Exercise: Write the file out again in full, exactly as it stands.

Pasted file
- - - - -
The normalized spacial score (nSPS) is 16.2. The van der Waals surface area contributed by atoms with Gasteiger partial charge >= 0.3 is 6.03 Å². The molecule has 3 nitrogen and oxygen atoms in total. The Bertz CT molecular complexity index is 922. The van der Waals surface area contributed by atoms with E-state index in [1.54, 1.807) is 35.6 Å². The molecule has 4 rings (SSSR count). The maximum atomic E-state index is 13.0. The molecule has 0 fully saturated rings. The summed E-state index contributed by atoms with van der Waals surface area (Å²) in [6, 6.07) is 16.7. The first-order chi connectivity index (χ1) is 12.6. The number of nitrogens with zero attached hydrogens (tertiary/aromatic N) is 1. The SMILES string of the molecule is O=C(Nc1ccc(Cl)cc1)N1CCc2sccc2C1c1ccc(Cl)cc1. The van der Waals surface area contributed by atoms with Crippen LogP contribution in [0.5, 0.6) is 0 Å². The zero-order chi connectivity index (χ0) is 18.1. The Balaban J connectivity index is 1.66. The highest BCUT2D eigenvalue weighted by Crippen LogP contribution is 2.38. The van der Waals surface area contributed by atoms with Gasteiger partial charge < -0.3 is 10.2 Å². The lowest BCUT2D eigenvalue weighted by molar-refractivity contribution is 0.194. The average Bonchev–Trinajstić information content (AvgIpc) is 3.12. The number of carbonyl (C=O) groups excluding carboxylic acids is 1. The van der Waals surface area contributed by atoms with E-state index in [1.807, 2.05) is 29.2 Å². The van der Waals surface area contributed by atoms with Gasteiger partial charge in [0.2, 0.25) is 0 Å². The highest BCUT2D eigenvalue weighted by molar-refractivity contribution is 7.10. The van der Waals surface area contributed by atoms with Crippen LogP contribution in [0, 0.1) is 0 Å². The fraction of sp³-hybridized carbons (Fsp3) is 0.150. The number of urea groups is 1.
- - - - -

The normalized spacial score (nSPS) is 16.2. The van der Waals surface area contributed by atoms with Gasteiger partial charge >= 0.3 is 6.03 Å². The molecule has 3 nitrogen and oxygen atoms in total. The Bertz CT molecular complexity index is 922. The van der Waals surface area contributed by atoms with E-state index in [1.54, 1.807) is 35.6 Å². The molecule has 4 rings (SSSR count). The maximum atomic E-state index is 13.0. The molecule has 0 fully saturated rings. The summed E-state index contributed by atoms with van der Waals surface area (Å²) in [6, 6.07) is 16.7. The first-order chi connectivity index (χ1) is 12.6. The number of nitrogens with zero attached hydrogens (tertiary/aromatic N) is 1. The SMILES string of the molecule is O=C(Nc1ccc(Cl)cc1)N1CCc2sccc2C1c1ccc(Cl)cc1. The van der Waals surface area contributed by atoms with Crippen LogP contribution in [0.5, 0.6) is 0 Å². The zero-order chi connectivity index (χ0) is 18.1. The Balaban J connectivity index is 1.66. The highest BCUT2D eigenvalue weighted by Crippen LogP contribution is 2.38. The van der Waals surface area contributed by atoms with Gasteiger partial charge < -0.3 is 10.2 Å². The lowest BCUT2D eigenvalue weighted by molar-refractivity contribution is 0.194. The average Bonchev–Trinajstić information content (AvgIpc) is 3.12. The number of carbonyl (C=O) groups excluding carboxylic acids is 1. The van der Waals surface area contributed by atoms with E-state index in [1.807, 2.05) is 29.2 Å². The van der Waals surface area contributed by atoms with Gasteiger partial charge in [0.2, 0.25) is 0 Å². The highest BCUT2D eigenvalue weighted by molar-refractivity contribution is 7.10. The van der Waals surface area contributed by atoms with Crippen LogP contribution in [0, 0.1) is 0 Å². The fraction of sp³-hybridized carbons (Fsp3) is 0.150. The number of urea groups is 1.